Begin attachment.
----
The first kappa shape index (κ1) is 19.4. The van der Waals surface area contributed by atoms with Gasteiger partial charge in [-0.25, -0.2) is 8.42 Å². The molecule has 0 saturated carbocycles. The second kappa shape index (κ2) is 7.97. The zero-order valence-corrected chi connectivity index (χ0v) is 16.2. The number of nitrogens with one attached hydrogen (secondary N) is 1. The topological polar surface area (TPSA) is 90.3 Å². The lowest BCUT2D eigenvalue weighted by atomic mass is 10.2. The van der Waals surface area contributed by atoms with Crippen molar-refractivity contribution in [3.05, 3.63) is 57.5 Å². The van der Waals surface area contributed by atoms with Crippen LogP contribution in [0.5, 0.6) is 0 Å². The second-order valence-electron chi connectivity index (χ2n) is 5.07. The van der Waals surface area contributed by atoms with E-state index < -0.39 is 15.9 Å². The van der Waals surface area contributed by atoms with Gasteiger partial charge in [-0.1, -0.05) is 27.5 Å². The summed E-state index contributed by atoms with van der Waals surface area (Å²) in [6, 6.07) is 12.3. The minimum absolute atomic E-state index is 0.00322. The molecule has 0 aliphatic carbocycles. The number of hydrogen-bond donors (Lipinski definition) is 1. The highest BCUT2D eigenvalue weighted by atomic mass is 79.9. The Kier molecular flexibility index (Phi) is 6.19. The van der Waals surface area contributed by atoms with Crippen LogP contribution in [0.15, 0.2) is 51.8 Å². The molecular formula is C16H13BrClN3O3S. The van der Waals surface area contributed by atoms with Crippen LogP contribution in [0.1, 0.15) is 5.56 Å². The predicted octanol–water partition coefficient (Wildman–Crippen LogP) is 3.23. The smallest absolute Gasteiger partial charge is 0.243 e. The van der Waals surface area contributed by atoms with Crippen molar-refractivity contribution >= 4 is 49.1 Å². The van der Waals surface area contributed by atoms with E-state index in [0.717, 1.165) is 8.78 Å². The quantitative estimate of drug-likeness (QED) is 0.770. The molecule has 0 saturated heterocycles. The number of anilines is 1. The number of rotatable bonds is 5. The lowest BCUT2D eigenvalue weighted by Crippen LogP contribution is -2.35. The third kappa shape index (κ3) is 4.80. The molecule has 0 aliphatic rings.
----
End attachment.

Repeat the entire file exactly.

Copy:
The first kappa shape index (κ1) is 19.4. The van der Waals surface area contributed by atoms with Gasteiger partial charge in [-0.25, -0.2) is 8.42 Å². The molecule has 0 saturated carbocycles. The second kappa shape index (κ2) is 7.97. The zero-order valence-corrected chi connectivity index (χ0v) is 16.2. The number of nitrogens with one attached hydrogen (secondary N) is 1. The topological polar surface area (TPSA) is 90.3 Å². The lowest BCUT2D eigenvalue weighted by atomic mass is 10.2. The van der Waals surface area contributed by atoms with Crippen molar-refractivity contribution in [3.05, 3.63) is 57.5 Å². The van der Waals surface area contributed by atoms with Crippen LogP contribution in [0.5, 0.6) is 0 Å². The second-order valence-electron chi connectivity index (χ2n) is 5.07. The van der Waals surface area contributed by atoms with E-state index < -0.39 is 15.9 Å². The van der Waals surface area contributed by atoms with Gasteiger partial charge in [-0.1, -0.05) is 27.5 Å². The summed E-state index contributed by atoms with van der Waals surface area (Å²) in [6, 6.07) is 12.3. The minimum absolute atomic E-state index is 0.00322. The molecule has 0 aliphatic carbocycles. The number of hydrogen-bond donors (Lipinski definition) is 1. The highest BCUT2D eigenvalue weighted by atomic mass is 79.9. The Kier molecular flexibility index (Phi) is 6.19. The van der Waals surface area contributed by atoms with Crippen LogP contribution in [0.15, 0.2) is 51.8 Å². The molecular formula is C16H13BrClN3O3S. The van der Waals surface area contributed by atoms with Crippen LogP contribution in [0.1, 0.15) is 5.56 Å². The predicted octanol–water partition coefficient (Wildman–Crippen LogP) is 3.23. The smallest absolute Gasteiger partial charge is 0.243 e. The van der Waals surface area contributed by atoms with Crippen molar-refractivity contribution >= 4 is 49.1 Å². The van der Waals surface area contributed by atoms with E-state index in [0.717, 1.165) is 8.78 Å². The quantitative estimate of drug-likeness (QED) is 0.770. The molecule has 0 saturated heterocycles. The number of anilines is 1. The number of rotatable bonds is 5. The lowest BCUT2D eigenvalue weighted by Crippen LogP contribution is -2.35. The third kappa shape index (κ3) is 4.80. The molecule has 0 aliphatic rings.